NICE’s new draft guideline covers the assessment and management of tinnitus, which refers to the sensation of noises in the ears or head that do not come from an outside source.
Tinnitus is sometimes associated with problems with concentrating, listening or sleeping and for some people it can have a significant impact on their mental wellbeing.
To address these symptoms, the draft guideline advises healthcare professionals to develop a management plan with the patient to explore different approaches that may help.
For example, psychological therapies, such as cognitive behavioural therapy (CBT), are recommended for people with tinnitus that causes them distress.
For people with tinnitus-related hearing loss, hearing aids are recommended.
The committee was unable to recommend the use of neuromodulation therapies to control the symptoms of tinnitus, as there was not enough evidence that showed how well they work. These devices aim to reduce symptoms by applying electrical, acoustic and/or magnetic energy to the head or neck. Instead, neuromodulation therapies have formed one of the committee’s key recommendations for further research.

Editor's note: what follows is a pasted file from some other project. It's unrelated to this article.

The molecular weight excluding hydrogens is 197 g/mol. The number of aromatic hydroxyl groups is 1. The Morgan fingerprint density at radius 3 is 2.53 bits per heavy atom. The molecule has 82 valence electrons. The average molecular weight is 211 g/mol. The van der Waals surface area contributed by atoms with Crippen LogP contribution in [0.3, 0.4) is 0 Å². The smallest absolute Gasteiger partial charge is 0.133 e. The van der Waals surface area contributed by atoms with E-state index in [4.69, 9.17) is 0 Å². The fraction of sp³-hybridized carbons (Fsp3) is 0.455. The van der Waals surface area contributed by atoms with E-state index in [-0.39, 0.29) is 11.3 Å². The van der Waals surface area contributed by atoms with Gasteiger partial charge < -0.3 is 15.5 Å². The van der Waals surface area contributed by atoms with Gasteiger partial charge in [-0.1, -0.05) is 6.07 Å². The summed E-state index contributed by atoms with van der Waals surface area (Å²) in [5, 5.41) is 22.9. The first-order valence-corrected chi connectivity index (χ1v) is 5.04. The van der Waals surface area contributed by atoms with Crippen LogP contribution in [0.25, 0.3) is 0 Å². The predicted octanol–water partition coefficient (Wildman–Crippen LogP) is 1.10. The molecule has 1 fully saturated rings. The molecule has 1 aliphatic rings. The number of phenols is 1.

Dr Paul Chrisp, director of the Centre for Guidelines at NICE, said: “The type and severity of tinnitus varies from person to person, and there is no single approach that works for everyone. Further research on treatments such as neuromodulation would allow us to make recommendations on a greater range of options that could potentially benefit people with tinnitus.”
Other recommendations for research include gathering evidence on the combined use of tinnitus support with sound therapy, which aims to use different sounds to reduce tinnitus awareness, and the clinical and cost effectiveness of psychological therapies for children and young people.